A raunchy heist comedy with a pace as fast as its dialogue, "30 Minutes Or Less" will have you laughing out loud.
For grownups only, the show, replete with ribald dialogue, reunites director Ruben Fleischer with Jesse Eisenberg. And just as they did in "Zombieland," they deliver a fast-moving, smart send-up of what normally would be a drama in the hands of a typical Hollywood director.
Eisenberg as Nick is in his stammering, nervous, nice-guy persona here, a slacker pizza-delivery driver in Michigan whose product is free if he doesn't make it to the delivery site within half an hour. Nick has little ambition beyond having a few beers and a few moments to kick back with his roommate Chet (Aziz Ansari, television's "Parks and Recreation"), a teacher. In a subplot, Nick is quite taken with Chet's twin sister Kate (Dilshad Vadsaria), which figures into the heist equation.
Dwayne (Danny McBride) and Travis (Nick Swardson) are two of the laziest would-be criminals you ever saw. Dwayne hates his stern, wealthy father (Fred Ward), and would like his father to die so he could inherit his mansion and money. Travis, Dwayne's longtime friend and not-so-bright sidekick, agrees to a plot in which Dwayne will kidnap an unwitting subject, force the person to rob a bank, and then use the money to pay off an assassin to eliminate Dwayne's dad.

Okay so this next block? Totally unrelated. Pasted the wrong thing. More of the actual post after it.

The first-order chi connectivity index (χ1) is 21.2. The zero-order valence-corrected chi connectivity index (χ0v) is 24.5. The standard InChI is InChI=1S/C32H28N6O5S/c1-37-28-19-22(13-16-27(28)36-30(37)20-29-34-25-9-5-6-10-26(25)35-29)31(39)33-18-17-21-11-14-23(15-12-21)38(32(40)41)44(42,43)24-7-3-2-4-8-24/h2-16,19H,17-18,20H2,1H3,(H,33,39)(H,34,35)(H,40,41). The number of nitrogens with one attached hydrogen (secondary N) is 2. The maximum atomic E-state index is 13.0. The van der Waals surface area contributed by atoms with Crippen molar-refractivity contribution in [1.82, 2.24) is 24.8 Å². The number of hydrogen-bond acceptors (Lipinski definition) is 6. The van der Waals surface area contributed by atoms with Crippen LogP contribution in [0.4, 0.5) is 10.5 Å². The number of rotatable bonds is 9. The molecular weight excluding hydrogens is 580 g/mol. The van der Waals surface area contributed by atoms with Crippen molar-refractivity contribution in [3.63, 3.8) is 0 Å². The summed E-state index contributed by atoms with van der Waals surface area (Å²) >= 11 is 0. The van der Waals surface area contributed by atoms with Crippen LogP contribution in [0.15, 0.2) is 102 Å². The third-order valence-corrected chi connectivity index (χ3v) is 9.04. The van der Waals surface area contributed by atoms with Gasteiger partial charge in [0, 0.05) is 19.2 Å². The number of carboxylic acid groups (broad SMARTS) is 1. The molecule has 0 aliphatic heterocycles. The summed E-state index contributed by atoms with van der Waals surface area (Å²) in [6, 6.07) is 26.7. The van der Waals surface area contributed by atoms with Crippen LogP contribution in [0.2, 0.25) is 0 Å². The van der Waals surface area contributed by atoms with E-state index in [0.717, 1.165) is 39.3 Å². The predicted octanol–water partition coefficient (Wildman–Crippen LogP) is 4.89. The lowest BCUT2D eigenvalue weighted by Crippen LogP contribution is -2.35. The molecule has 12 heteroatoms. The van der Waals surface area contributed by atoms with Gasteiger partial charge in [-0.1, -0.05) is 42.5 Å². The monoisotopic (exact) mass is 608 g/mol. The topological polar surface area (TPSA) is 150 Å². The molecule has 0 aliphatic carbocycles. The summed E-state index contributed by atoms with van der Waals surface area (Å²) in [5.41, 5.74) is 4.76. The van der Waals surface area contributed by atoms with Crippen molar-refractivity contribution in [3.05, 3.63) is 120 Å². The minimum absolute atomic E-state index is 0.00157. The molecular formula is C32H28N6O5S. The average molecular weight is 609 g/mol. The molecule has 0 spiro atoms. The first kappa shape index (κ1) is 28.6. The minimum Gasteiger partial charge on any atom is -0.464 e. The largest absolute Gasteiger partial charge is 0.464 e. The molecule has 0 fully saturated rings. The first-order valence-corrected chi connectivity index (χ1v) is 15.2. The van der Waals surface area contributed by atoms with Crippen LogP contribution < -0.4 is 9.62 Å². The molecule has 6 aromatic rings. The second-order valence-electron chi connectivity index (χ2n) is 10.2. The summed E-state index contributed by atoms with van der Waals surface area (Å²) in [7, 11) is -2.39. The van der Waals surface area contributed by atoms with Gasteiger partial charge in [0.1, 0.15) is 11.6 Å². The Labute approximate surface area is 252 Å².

The convoluted scheme works to a certain degree. Nick ends up being the stooge, who is attacked and, after regaining consciousness, discovers he now is wearing a bomb jacket that will go off within a certain amount of time unless he enters a certain code known only to Dwayne.
Similar to "Fargo," the movie has its origins in a true incident (one which, incidentally, deserves its own documentary - are you listening, filmmakers?). This occurred in 2003 and since has fascinated the criminal-justice educator in me because, despite numerous conflicting reports, no one has determined to what extent the victim really was involved (the real-life situation had a tragic ending that is unrelated to the film's finale).
Eisenberg portrays Nick as the perfect Everyman: What the heck would YOU do if you suddenly found yourself wearing a bomb?
The movie takes a few interesting turns that will keep you off-kilter so you won't be able to easily predict what will happen. One thing's for sure: If you enjoyed the dark humor of "Zombieland," you will be entertained by this picture's jagged humor.